Seen, however, from the perspective of the life-world - from the perspective, that is, of our pretheoretical awareness - such experiences are recognized as amplifications or intensifications of quite ordinary phenomena that are always going on.

    - “The whole crux of economic life - and indeed of life in general - is that it constantly requires the living reconciliation of opposites which, in strict logic, are irreconcilable,” E.F. Schumacher.

(69)  If the surroundings are experienced as sensate [animate], attentive, and watchful, then I must take care that my actions are mindful and respectful, even when I am far from other humans, lest I offend the watchful land itself.

    - awareness that extends beyond narcissistic human-centeredness.


Ch 3.  The Flesh of Language

(90)  The perpetual reciprocity between our sensing bodies and the animate, expressive landscape both engenders and supports our more conscious, linguistic reciprocity with others.  The complex interchange we call language is rooted in the non-verbal exchange already always going on between our own flesh and the flesh of the world.  Human languages, then, are informed not only by the structures of the human body and the human community, but by the evocative shapes and patterns of the more-than-human terrain.  Experientially considered, language is no more the special property of the human organism than it is an expression of the animate earth that enfolds us.

    - human language, that which seemingly separates us so magically from other beings, is rooted in/shaped from not in our own self-awareness, but in the perceived world.

Ch 4.  Animism and the Alphabet

(93)  “Lifting a brush, a burin [chiseling tool], a pen, or a stylus is like releasing a bite or lifting a claw,” G Snyder.

(94)  A long line of philosophers, stretching from Friedrich Nietzsche down to the present, have attempted to demonstrate that Plato’s philosophical derogation of the sensible and changing world forms of the world - his claim that these are mere simulacra of eternal and pure ideas existing in a non sensorial realm beyond the apparent world - contributed profoundly to civilization’s distrust of bodily and sensorial experience, and to our consequent estrangement from the earthly world around us.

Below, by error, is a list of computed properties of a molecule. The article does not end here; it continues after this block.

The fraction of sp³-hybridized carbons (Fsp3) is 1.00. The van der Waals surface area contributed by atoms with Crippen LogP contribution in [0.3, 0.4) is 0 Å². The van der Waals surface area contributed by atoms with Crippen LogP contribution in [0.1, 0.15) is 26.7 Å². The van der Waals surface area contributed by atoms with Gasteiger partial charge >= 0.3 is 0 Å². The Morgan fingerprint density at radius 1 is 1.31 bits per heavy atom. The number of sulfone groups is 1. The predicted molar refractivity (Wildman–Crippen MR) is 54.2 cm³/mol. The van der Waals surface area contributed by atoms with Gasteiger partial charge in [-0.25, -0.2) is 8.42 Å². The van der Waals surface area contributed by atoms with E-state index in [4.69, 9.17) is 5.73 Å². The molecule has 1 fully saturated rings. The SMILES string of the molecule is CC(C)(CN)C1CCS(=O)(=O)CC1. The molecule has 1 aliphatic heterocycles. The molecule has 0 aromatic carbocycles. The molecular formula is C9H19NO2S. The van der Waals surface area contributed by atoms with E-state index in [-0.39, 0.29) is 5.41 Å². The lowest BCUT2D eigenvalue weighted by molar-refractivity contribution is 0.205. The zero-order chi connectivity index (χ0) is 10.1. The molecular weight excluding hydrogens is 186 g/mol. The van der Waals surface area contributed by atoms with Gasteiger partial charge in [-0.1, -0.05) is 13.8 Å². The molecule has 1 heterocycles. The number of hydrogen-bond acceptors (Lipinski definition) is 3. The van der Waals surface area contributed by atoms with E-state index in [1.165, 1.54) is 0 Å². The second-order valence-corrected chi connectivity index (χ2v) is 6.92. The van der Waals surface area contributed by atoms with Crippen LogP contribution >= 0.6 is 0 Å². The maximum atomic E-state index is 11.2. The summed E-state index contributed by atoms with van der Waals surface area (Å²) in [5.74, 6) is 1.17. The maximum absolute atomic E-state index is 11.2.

- Plato and the Western tradition of theoretical absolutism (ideal “forms”) is the result of not being able to “hold tension creatively.”  The final, and most catestropohic expression of this inability is the desperate creation/invention of a paternalistic, vengeful, jealous, monotheistic god - the one who can hold/absorb the tension that we cannot.

(95)  Long before the historical amalgamation of Hebraic religion with Hellenistic philosophy in the Christian New Testament, these two bodies of belief already shared - or seemed to have shared - a similar intellectual distance from the nonhuman environment.
        In every other respect these two traditions, each on originating out of its own specific antecedents, and in its own terrain and time, were vastly different.  In every other respect, that is, but one: they were both, from the start, profoundly informed by writing.  Indeed, they both made use of the strange and potent technology which we have come to call the alphabet.  

    - catastrophic combination of Hebraic “subdue the earth” with Hellenistic non-physical eternal “forms”
    - see The Alphabet vs the Goddess: The Conflict Between Word and Image, L Shlain.  Writing facilitated and cemented the separation of humans and Nature.  

(95)  Today, you read these printed words as tribal hunters once read the tracks of deer, moose, and bear printed in the soil of the forest floor.  Archaeological evidence suggests that for more than a million years the subsistence of humankind has depended upon the activity of such hunters, upon their ability to read the traces - a bit of scat here, a broken twig there - of these animal Others.  

(96)  Our first writing, clearly, was our own tracks, our footprints, our handprints in mud or ash pressed upon the rock.  Later, perhaps, we found that by copying the distinctive prints and scratches made by other animals we could gain a new power; here was a method of identifying with the other animal, taking units expressive magic in order to learn of its whereabouts, to draw it near, to make it appear.  Tracing the impression left by a deer’s body in the snow, or transferring that outline onto the wall of the cave: these are ways of pacing oneself in distant contact with the Other, whether to invoke its influence or to exert one’s own.  Perhaps by multiplying its images on the cavern wall we sought to ensure that the deer itself would multiply, be bountiful in the coming season.
        All of the early writing systems of our species remain tied to the mysteries of a more-than-human world.

(101)  “I’m a lover of learning, and trees and open country won’t teach me anything, whereas men in the town do.”  These words are pronounced by Socrates, the wise and legendary father of Western Philosophy, early in the course of the Phaedrus - surely one of the most eloquent and lyrical of the Platonic dialogues.  Written by Socrates’ most illustrious student, Plato, these words inscribe a new and curious assumption at the very beginning of the European philosophical tradition.

(104)  The Greek alphabet was first invented - or rather adapted from the Semitic aleph-beth - several centuries before Plato, probably during the eighth century BCE.